Mother Goose Steps Back in Time

Because I am a goose of advancing years, sometimes my mind wanders to the days of my youth…. especially on these chilly wintry mornings when the snowflakes drift down from the clouds like soft memories of times gone by…

Will you join Mother Goose on this nostalgic road?

I can hear the theme song for the Monkees in my head as I recall the end of the decade frequently referred to as “the 60’s”, and I smile because my memories are not about the atrocities committed at Kent State or the My Lai Massacre or violent protests at the Democratic Convention in Chicago. I only remember the fun of being a kid in a small town in southeastern Minnesota — the sun shining brightly on our childhood days.

We were very creative in those days! We would run around the yard singing, “Hey hey we’re the Monkees. People say we monkey around. But we’re too busy singing, to put anybody down…” Around and around the yard we ran, singing and singing, until the sun went down. We sang even louder than the cicadas in the trees! (For the longest time, I thought the buzzing came from the electric wires that hung up and down the street, swooping from pole to pole and full of power. Why didn’t I get the connection between the big fat red-eyed bugs and the buzzing in the trees?) Then we caught lightning bugs in jars and smeared them on our faces. Then we looked up into the summer night sky and counted the stars.

My brother, my sister, my friends and I were impervious to the encroaching darkness that faced the nation at the time. We didn’t hear the news reports from the war, didn’t follow the politics, couldn’t hear the protests. Our primary focus was this: if we acted out the latest episode of Batman, who would be playing the Joker, the Riddler, the Penguin, and who would play Batman, and who would be Robin. And we’d jump on our bikes (or run around the yard) singing the theme song to the Batman show, “na na na na na na na na na Batman…na na na na na na na na na Batman”. And the hours would fly by — the sun rising and the sun setting over and over in glorious predictable fashion.

We were not clever enough in those days to coin the term “BFF”, but my best friend was Jane Elizabeth Johnson. We were soul mates from the day we met and nothing could ever separate us, except for when space and time interferred when my family moved to another town far far away.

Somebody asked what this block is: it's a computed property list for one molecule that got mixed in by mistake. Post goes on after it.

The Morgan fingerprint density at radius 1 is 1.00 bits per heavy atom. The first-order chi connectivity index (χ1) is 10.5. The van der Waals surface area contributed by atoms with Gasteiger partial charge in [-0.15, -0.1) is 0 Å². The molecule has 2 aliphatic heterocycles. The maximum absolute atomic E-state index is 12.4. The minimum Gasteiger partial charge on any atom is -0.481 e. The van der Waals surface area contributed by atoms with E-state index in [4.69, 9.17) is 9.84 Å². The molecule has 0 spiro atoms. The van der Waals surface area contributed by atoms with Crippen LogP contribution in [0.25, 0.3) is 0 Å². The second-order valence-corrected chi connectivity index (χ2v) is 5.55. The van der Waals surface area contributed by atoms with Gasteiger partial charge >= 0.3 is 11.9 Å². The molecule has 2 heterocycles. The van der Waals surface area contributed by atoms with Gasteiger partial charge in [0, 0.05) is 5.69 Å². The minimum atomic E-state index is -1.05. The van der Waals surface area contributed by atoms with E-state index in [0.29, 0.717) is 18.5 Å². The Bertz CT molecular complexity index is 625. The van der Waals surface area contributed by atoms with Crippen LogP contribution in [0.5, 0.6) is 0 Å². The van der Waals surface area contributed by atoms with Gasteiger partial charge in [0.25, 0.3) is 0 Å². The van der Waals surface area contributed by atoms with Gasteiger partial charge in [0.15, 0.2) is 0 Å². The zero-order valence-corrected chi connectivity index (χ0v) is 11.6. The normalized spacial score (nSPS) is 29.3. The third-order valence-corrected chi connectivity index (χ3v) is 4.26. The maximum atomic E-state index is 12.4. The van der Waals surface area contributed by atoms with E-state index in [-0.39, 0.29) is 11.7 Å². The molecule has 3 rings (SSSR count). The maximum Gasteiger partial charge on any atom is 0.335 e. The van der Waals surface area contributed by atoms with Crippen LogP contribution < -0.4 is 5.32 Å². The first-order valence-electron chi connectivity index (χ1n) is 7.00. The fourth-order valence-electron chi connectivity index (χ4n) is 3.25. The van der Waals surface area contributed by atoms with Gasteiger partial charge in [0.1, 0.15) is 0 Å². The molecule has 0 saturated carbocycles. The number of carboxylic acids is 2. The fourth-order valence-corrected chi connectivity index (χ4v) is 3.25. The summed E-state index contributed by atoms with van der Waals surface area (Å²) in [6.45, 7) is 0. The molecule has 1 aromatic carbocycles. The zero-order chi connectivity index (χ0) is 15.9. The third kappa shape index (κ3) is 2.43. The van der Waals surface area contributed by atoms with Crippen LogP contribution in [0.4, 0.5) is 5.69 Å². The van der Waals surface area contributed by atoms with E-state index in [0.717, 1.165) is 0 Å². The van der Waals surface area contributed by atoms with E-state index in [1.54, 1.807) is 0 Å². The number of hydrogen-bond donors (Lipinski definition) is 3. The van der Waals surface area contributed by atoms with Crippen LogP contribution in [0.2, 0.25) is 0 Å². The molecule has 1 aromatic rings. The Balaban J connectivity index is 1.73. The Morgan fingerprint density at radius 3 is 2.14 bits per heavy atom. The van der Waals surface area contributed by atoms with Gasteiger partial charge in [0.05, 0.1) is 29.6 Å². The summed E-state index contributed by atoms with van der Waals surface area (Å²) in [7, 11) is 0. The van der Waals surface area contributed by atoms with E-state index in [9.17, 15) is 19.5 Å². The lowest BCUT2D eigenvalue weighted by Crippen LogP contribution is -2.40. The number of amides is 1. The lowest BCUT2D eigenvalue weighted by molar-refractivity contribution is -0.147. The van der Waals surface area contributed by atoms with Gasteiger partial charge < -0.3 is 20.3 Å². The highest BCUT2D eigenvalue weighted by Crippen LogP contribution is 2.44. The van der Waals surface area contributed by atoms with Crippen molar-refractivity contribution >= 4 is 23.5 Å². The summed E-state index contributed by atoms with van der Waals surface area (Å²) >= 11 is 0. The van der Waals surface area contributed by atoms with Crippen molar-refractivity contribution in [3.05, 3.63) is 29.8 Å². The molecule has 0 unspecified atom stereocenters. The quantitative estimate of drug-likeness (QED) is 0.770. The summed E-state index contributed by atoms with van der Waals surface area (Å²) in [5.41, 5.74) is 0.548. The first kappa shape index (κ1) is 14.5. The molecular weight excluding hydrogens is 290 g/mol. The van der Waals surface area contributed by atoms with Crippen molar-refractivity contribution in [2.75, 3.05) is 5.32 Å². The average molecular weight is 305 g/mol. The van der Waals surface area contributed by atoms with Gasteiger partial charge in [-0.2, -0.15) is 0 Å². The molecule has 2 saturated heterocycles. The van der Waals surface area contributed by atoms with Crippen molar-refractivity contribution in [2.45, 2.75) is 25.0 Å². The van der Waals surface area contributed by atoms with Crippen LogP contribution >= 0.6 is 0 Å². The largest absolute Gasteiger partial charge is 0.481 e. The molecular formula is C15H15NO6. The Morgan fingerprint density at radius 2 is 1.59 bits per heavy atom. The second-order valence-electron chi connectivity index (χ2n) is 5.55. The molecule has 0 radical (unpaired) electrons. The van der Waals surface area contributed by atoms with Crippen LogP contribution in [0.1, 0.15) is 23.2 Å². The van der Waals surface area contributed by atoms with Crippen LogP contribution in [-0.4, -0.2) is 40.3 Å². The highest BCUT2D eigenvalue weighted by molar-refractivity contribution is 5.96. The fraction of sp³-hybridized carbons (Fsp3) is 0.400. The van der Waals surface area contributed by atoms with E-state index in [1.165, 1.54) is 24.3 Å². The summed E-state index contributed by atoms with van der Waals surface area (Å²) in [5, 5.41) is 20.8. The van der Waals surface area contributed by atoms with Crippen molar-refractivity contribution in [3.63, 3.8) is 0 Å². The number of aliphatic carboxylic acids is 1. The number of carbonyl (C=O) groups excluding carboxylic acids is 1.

Jane was very talkative — I was an introvert. Jane was grounded in family chores and rules — I was hither thither when it came to responsibility. Jane’s baby sister was born with six toes on one foot — my little sister was just a funny little toddler who followed me everywhere in her cowboy boots and hat. Jane’s big sister cut the flowery ornamentation off of her training bras because they looked too feminine. I had no big sister, but my mom looked pretty cool with her platinum blonde hair and her hot pants.

The halfway point between our homes was The Pump House — a small brick building surrounded by medium-sized maple trees. We often met there up in the trees — watching the world go by through the canopy of green. We talked constantly and settled many problems of the world from our vantage point in the maple trees. We wondered about many things and made many plans.

We planned to be cheerleaders in a few years. We practiced our cartwheels and jumps and cheers in her front yard. When we fell down, we would sometimes hurt our chests and we thought maybe that someday we might have breasts like Jane’s older sister, but we weren’t sure if that’s what we really wanted.

We were very clever with words. As we walked to school, we would discuss the “true meaning” of words. We came up with the “true meaning” of the word “astronaut”. The “as” meant donkey, “tro” meant space and, of course, “naut” was another way of saying nut. So we discovered the true meaning of “astronaut” was donkey-space-nuts. And we laughed and laughed about that because we KNEW that was the true meaning.

We really listened to good music back then. One of our favorite songs was “Snoopy and the Red Baron” and we ran around the yard, acting it out. Around and around we ran, singing and singing, “10, 20, 30, 40, 50 or more, the bloody Red Baron something something score.”

And whilst we ran and sang, the world turned and traveled around the sun. Our family moved away, I turned into a goose instead of a cheerleader and donkey-space-nuts got lost in time as did Jane Elizabeth Johnson.

But I can still hear her laughing when I go down Nostalgia Road. And that’s a blessing!

Important Stats for a Goose

  • 79,780 honks to date

What’s New? What’s Old?

January 2012